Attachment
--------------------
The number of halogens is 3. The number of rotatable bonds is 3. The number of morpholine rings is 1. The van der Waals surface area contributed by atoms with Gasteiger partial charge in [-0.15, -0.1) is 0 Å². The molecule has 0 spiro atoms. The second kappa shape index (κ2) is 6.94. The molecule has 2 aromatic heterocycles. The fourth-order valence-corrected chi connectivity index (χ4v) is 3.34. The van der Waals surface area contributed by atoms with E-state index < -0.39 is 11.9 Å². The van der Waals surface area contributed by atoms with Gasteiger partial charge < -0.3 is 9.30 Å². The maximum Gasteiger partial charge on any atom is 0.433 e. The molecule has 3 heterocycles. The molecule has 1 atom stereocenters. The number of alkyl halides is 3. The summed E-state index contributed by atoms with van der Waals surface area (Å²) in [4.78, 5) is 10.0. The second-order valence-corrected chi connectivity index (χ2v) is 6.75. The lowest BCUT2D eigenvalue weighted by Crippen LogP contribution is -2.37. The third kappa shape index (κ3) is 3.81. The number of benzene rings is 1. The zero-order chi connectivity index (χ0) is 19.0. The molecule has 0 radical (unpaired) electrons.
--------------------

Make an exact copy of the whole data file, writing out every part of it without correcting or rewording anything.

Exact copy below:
The number of halogens is 3. The number of rotatable bonds is 3. The number of morpholine rings is 1. The van der Waals surface area contributed by atoms with Gasteiger partial charge in [-0.15, -0.1) is 0 Å². The molecule has 0 spiro atoms. The second kappa shape index (κ2) is 6.94. The molecule has 2 aromatic heterocycles. The fourth-order valence-corrected chi connectivity index (χ4v) is 3.34. The van der Waals surface area contributed by atoms with E-state index < -0.39 is 11.9 Å². The van der Waals surface area contributed by atoms with Gasteiger partial charge < -0.3 is 9.30 Å². The maximum Gasteiger partial charge on any atom is 0.433 e. The molecule has 3 heterocycles. The molecule has 1 atom stereocenters. The number of alkyl halides is 3. The summed E-state index contributed by atoms with van der Waals surface area (Å²) in [4.78, 5) is 10.0. The second-order valence-corrected chi connectivity index (χ2v) is 6.75. The lowest BCUT2D eigenvalue weighted by Crippen LogP contribution is -2.37. The third kappa shape index (κ3) is 3.81. The number of benzene rings is 1. The zero-order chi connectivity index (χ0) is 19.0. The molecule has 0 radical (unpaired) electrons.